Tuesday, January 13, 2015

The Morgue Drawer series - Jutta Profijt

I don't often have the freedom to read numerous books in a series back to back these days, but I made time in the case of Jutta Profijt's Morgue Drawer series, which I listened to on audio. I'm going to combine the reviews here because so much of what I loved carried over in each book--without become tiresome, I should add! Unfortunately I haven't been able to get ahold of the second audiobook yet, so that's the only one from the series missing in the review to follow. Hope you enjoy...

Book 1: Morgue Drawer Four

First line: "I hope you'll read this account from top to bottom because it's the whole truth and nothing but the truth, and so--eh, I'm sure you've heard the saying."

Morgue Drawer Four introduces Pascha (formerly known as Sascha) Lerchenberg, a car thief. He's dead due to a fall from a bridge and presently cooling in morgue drawer number four. Martin Gãnsewein is the forensic pathologist who is responsible for Pascha's autopsy. Despite Pascha's physical death, his soul is still hanging around and Martin turns out to be the only human who can hear him.

Once Pascha gets over the issue of his death, he begs Martin to help him prove that his death was not a suicide. He didn't kill himself and he doesn't want to be remembered that way. Pascha believes if he can prove his death was murder, his soul will be at peace and he can pass on. Martin, desperate to have this voice inside his head gone, agrees to help.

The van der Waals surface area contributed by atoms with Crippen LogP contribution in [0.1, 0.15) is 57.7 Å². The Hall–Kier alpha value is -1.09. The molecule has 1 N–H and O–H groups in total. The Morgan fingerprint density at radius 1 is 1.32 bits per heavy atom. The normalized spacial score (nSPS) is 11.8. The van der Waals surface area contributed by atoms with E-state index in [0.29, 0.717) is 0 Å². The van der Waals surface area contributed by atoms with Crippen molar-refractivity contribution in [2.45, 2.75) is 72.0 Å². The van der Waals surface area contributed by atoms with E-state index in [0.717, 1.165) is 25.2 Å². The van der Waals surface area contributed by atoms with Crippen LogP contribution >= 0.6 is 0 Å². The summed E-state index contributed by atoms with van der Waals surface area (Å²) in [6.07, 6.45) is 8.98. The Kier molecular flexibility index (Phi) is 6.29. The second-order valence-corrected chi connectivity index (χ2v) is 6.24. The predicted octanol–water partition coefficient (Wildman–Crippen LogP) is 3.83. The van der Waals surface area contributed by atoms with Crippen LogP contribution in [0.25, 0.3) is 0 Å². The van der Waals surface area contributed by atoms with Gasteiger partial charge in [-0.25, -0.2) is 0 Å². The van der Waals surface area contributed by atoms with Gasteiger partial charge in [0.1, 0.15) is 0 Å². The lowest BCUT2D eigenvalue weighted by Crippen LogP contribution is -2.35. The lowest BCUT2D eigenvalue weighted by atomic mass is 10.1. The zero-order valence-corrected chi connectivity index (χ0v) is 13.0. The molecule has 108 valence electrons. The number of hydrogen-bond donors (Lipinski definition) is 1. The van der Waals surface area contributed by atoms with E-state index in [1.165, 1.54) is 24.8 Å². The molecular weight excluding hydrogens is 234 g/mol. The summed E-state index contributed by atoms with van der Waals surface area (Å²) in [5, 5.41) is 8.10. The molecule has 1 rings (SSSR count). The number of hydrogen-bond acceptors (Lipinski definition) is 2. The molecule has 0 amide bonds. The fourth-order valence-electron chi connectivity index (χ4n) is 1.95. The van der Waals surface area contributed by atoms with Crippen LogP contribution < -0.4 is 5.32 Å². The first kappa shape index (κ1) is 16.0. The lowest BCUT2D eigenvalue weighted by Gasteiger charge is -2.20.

So straight-laced, well-educated, upstanding citizen Martin and crude, womanizing, law-breaking Pascha set out to find Pascha's killer. Hilarity, chaos, crime and mystery ensue.

Book 3: Morgue Drawer for Rent

First line: "So if I were going to put a date on when the series of crises at the Institute of Forensic Medicine in Cologne began, it would have to be July twelfth."

Pascha is still very much a part of Martin's life, much to Martin's chagrin. He is trying everything he can to find a way to prevent Pascha from haunting his daily life. Now Martin and his girlfriend, Birgit--who doesn't know about Pascha--are talking about moving in together, but Martin fears Pascha's interference in their lives and seems to be doing everything possible to sabotage the apartment hunting.

Meanwhile on the morgue front, Martin has a new boss who seems dead set on making his life a living hell--as if Pascha wasn't enough--while body parts and whole bodies are disappearing from the morgue.

Book 4: Morgue Drawer: Do Not Enter!

First line: "The Renault Kangoo van was wedged between the narrow piers under the bridge like a boil in a butt crack, but the driver's seat was empty."

As the series presses on, Pascha begins to follow accidents in hopes of finding others trapped like he is between this world and the next. He'd like a friend, someone other than Martin.  He gets more than he bargained for in the fourth installment of the series, however.

An accident leaves a teacher missing and four young children in comas with their souls flittering around while their bodies are in limbo. They attach themselves to Martin and suddenly he's become the babysitter of the undead.

The teacher is being accused of a terrible misdeed in the accident but the children know she was kidnapped. Martin is determined to discover what happened to the teacher but he also has to make sure the children are not far away when the doctors bring them out of their comas or their young fates may be altered for eternity.